중앙데일리

[VIEWPOINT]Time for truth on nuclear waste

July 15,2003
When do people lie? When they want to win the affections of the opposite sex? When they are running for office? When they are being questioned for wrongdoing? There is one occasion that must not be counted out and that is when they are involved in a lawsuit.
It is very rare that a lawsuit is won or lost based only on a matter of legal interpretations or legal theories. The outcome of a lawsuit is more often decided by what the court sees as having occurred. It is common in lawsuits that the two parties claim the opposite, such as the plaintiff claiming that he lent money to the defendant and the defendant denying it. Lawsuits get worse when there is a lack of concrete evidence. The court must decide which side is telling the truth and which is lying, that is, whether the money was indeed loaned or not, and make its judgment based on this decision. In fact, lawsuits are a system in which it is expected that more than one of the parties is lying.
In a lawsuit where people are expected to be lying, the parties bear the burden of proving that what they are saying is the truth (even when it is not) and that what the other is saying is a lie (even when it may not be). In lawsuits, parties are required to tell the full truth and not to hold back any evidence in order to prevent any false statements from distorting the truth.
Since the beginning, the Roh administration has announced its policies on several matters. In many cases, public opinion was deeply divided on the government’s policies. There had been conflicts between the two sides, street rallies and even crimes involving violence and threats against members of the other side. In its effort to collect public opinion in order to form a national consensus for the establishment and implementation of desirable policies, the government consequently ended up deepening the strife among the people and putting society into more confusion. Why was this so?
Let’s take the example of the construction of a radioactive waste treatment facility. The government announced that it could not delay the construction of the facility to safely dispose of the radioactive wastes that have been accumulating as the result of the nuclear power generation that started in 1978. It announced four locations as candidates for the facility. Environmental groups opposed the government’s plan to build the radioactive waste treatment facility, stating that the nuclear energy program, the radioactive wastes and the treatment facility were all dangerous.
The residents of the four areas named as potential facility sites opposed the plan and one resident physically held and assaulted the head of Korea Hydro and Nuclear Power, the firm to be in charge of building the treatment facility, forcing him to sign a paper saying that the firm would not start construction.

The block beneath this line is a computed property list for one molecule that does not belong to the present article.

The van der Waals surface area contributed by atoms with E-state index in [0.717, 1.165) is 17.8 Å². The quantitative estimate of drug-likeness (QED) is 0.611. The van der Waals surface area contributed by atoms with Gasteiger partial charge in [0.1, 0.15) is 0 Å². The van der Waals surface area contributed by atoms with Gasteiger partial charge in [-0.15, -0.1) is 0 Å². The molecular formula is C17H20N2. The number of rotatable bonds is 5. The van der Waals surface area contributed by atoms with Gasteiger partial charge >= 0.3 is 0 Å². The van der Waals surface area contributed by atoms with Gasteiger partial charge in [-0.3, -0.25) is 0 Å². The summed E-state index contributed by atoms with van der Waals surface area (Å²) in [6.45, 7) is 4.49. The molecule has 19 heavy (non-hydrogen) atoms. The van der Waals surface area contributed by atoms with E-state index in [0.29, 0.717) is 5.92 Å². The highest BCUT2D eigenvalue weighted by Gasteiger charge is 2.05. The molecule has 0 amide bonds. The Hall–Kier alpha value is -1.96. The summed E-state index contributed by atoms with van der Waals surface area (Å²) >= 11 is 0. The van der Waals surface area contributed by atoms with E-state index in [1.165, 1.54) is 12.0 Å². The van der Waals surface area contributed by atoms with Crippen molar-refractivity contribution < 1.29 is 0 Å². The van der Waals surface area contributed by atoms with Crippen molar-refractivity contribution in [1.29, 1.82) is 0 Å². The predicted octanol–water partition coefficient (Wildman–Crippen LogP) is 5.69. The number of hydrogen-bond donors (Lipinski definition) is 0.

Yet the government, without sufficiently explaining the reason for its change of energy policy to a more nuclear-oriented one and the necessity of building an additional nuclear energy plant, the two biggest reasons the environmental groups opposed the construction of the treatment facility, merely tried to persuade the people by showing them pictures of the radioactive wastes that were being left untreated due to the lack of adequate storage room and treatment facilities.
The environmental groups, while claiming that nuclear energy, radioactive wastes and the treatment facility are all dangerous, do not seem to be providing the answers to the people’s questions. Isn’t a treatment facility safer than the temporary storage facility that they are currently using to handle this highly hazardous material? Should we not build a treatment facility to prepare for the inevitable day when these temporary facilities will be filled up? If a treatment facility has to be built, when would be the time to start building it?
The government also has not provided an adequate explanation for why it could not implement its promise not to build nuclear-related facilties such as a nuclear energy plant in the areas in question, whereas the residents oppose the idea so fiercely as to use physical violence against a head of a nuclear power company.
As a result, most people only see this as a “not in my back- yard” issue. Neither the government nor the environmental groups can be said to have carried out in full their duty to tell the truth and the whole truth. The result, as we can all see, is a deepening distrust and strife.
The establishment and implementation of a policy and the opinions presented by the various constituents of society in the process of forming this policy should be directed towards the single goal of national interest.
Under this common goal, should we not carry out our duty to tell the truth and the whole truth even more earnestly than parties of a lawsuit?

* The writer is a lawyer. Translation by the JoonAng Daily staff.


by Cho Soo-jung


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